Dear Black People
I'm sure everyone has heard about the movie Dear White People which was recently turned into a Netflix series. I would really suggest you watch it but this post is not a snarky review. This post is about something completely different though I wish it wasn't. I have to write this to my skin folks, my kin folks, and those who identify as black.
Last night, my facebook lit up with statuses in disbelief that a young woman from home had committed suicide. They ranged from shock, anger, confusion and even included what seems to be the obligatory Rest in Peace post. What perplexed me the most was what seemed to be an epiphany for those who were watching this unfold. It is almost like an internal switch had been flicked on and people realized mental health was a thing. People realized in that moment that mental health was just as important as physical health if not more. All it took was the girl down the road, a black girl, to decide that her life wasn't worth living anymore. A new mother and someone who had their whole life ahead of them decided to end it leaving those behind with more questions than answers.
What followed next was a whole community unpacking luggage that had been sitting in the corner for far too long. People who carefully wrote out their RIP post were blindly criticized as being apart of the problem. One after one, my friends, known and unknown, started telling their truths. People who "looked fine" and "acted normal" let us know that in actuality they had been struggling. Talks of suicide, calls to the help line, self harm, and a darkness that could barely be explained spread across my timeline at an uncomfortable rate. In the same breath, they talked about the lack of support...the stigma...and how the same people who were now saying RIP had been the ones who had kicked others while they were done and had contributed to making life the living hell it currently is.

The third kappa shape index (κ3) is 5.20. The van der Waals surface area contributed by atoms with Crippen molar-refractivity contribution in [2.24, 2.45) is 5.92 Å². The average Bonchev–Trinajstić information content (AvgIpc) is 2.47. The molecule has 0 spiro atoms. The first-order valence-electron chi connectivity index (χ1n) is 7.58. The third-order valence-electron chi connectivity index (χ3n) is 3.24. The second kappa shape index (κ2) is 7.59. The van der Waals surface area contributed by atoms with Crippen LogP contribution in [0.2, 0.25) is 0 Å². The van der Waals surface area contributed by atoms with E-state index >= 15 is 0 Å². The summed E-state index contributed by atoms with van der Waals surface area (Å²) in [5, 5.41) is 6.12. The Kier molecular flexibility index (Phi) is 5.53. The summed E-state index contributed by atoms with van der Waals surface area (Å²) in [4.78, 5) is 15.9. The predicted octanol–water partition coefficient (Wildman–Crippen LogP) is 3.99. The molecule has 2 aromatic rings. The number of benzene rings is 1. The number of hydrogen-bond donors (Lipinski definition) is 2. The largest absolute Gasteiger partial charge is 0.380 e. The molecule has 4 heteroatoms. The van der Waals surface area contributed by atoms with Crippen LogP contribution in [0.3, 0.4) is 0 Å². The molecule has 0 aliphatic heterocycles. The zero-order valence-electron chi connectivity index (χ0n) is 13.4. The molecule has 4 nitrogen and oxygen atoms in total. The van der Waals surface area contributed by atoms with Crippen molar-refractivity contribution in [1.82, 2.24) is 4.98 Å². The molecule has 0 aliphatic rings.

I wish I could honestly say Kianna would be the last person to take her life but she won't be. If we were speaking statistically, she is just a small drop in an ocean of people who take their lives every year. Even more important is to realize that for some it may be shocking that a black girl would take her life but mental health isn't an issue reserved for others. Information on black folks and mental illness is underreported due to the stigma that surrounds it. This doesn't mean it isn't happening, it just means we aren't talking about it like we should be.
According to this website, black men and women have similar rates of suicidal behavior to whites, including serious thoughts of suicide, making suicide plans, attempting suicide, and needing medical attention for attempted suicide. This means that you have cousins, brothers, sisters, friends, mothers, fathers, and lovers who are struggling in silence.
This isn't just their problem-- it is OUR problem.
Dear black people, mental illness is not a joke. It is not something for the weak and weary and can be brought about by so many different factors. It looks different on each person and because of this, each person responds to it differently. We can't continue you to act like it doesn't happen and then be suprised when someone decides this world isn't for them. We can't see someone struggling and tell them to get over it or pray about it. As much as I love a good prayer, it doesn't fix this type of pain. This is the type of pain that needs the attention of a trained mental health professional.
What can you do? Be a friend and be a voice for those who aren't ready to share the story. Once I realized I was depressed, it seemed like I was going through it alone so I mainly kept it to myself. Even though my accident brought it on, it seemed like any little thing could be a trigger. It took me years to openly talk about it or really seek help because black folks don't have mental issues and go through these type of things or so I thought. Once I decided to speak up I realized that I wasn't the only one as people started to share their own invisible struggles. These are the small victories that we need in order to break down the walls so people know it's not just their problem.
Dear black people, you don't have to hurt alone. You don't have to go through these battles on your own because slowly but surely...we are waking up. We are finding our space in the conversation about mental health and we are claiming our seat at the table. Though our talking about it won't solve the issue right away, it surely will begin to remove the idea that it isn't even an option.